Pros: Extensive, helpful, useful and eminently practical
Cons: Tone is a bit world-weary at the beginning
Rating: 4.5 out of 5
Review first published 10/9/2003
Review book courtesy of Writer’s Digest Books/F&W Publications
I haven’t read many books by Jack Heffron, but I know his name quite well. I’ve read and reviewed a ridiculous number of books about writing, you see. His name has popped up in quite a few of them, and a good many other books besides. Sometimes he’s listed as an editor. Sometimes he gets thanked in the acknowledgments. Often the author wishes to express how wonderful Mr. Heffron is for listening to this idea or that proposal, or helping out with a project in one way or another. It’s become a running joke for me–I check for his name in the front of any book that has anything to do with writing, and sometimes my husband remembers to ask whether the latest book I’m reading was edited by Heffron or not. If I were paranoid I’d label Heffron one of the secret masters of the writing world, shaping young writers everywhere through his nefarious behind-the-scenes influence!
So it’s little wonder that Jack Heffron, as much as anyone, has the experience and skill necessary to write a book all about the process of taking your ideas from their first inception through to finished product. And this is exactly what he does in his latest book, “The Writer’s Idea Workshop: How to make your good ideas great.”
Heffron wrote a previous book called The Writer’s Idea Book that focused on idea generation and seemed aimed at all writers, whether they were determined to publish their writing or content to write for themselves. As the subtitle of “Workshop” implies, however, book two is meant to take those original ideas and move them forward–from something enjoyable to something that will hopefully be publishable. It’s less a book on creativity, and more a book on self-editing, or finding and fixing the problems in your own manuscripts. You could say it’s a sequel to his other book.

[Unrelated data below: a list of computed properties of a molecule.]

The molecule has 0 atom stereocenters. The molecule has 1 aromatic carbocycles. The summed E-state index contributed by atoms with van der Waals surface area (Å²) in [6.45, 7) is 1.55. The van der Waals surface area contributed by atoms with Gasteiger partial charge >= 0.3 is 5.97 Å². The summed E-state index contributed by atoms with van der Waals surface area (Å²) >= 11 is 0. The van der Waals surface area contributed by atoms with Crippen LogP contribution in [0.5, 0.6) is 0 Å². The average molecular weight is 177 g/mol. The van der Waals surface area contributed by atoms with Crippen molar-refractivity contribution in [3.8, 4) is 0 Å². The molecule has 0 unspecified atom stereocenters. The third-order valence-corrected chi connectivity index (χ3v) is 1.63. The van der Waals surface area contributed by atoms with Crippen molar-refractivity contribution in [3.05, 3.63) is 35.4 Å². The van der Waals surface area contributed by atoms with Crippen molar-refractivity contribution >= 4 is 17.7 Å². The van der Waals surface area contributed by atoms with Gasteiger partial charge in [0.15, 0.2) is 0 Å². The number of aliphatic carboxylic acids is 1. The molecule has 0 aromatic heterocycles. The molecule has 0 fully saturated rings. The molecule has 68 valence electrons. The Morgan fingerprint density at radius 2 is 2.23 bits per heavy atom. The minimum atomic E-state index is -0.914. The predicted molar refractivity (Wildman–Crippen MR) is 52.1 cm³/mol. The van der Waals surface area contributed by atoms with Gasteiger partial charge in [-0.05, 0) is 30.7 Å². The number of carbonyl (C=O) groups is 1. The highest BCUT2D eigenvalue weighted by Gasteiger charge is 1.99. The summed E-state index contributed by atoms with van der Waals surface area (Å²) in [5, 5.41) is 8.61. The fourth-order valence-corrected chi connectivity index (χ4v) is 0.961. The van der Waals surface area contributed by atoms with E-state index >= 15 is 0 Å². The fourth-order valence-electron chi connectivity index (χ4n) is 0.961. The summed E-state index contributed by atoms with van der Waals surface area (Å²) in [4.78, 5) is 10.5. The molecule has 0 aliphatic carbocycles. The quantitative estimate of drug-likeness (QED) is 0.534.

While you can find many of the suggestions here in other books on self-editing, you’ll also find advice that moves in new directions. There’s an entire section on how to apply other people’s suggestions to your own work; it goes beyond the usual hints to talk about the ways in which you can dig through surface-level criticism to get to the really helpful information underneath it. Rather than simply telling you that often very little of your first draft of a piece will survive into later incarnations, Heffron helps to clarify how this process can happen and how you can help it to happen. Many of his prompts in the section “Mining for Diamonds” focus on various ways to look at a piece of writing, pick out what’s working and what isn’t, and go from there. For example:
PROMPT: Reduce the piece to its frame, its skeleton. If necessary, outline it. Examine how the pieces work together. Isolate those elements that don’t fit and brainstorm ways of making them fit. If they still don’t fit, outline the piece again without those elements and see if the piece still works.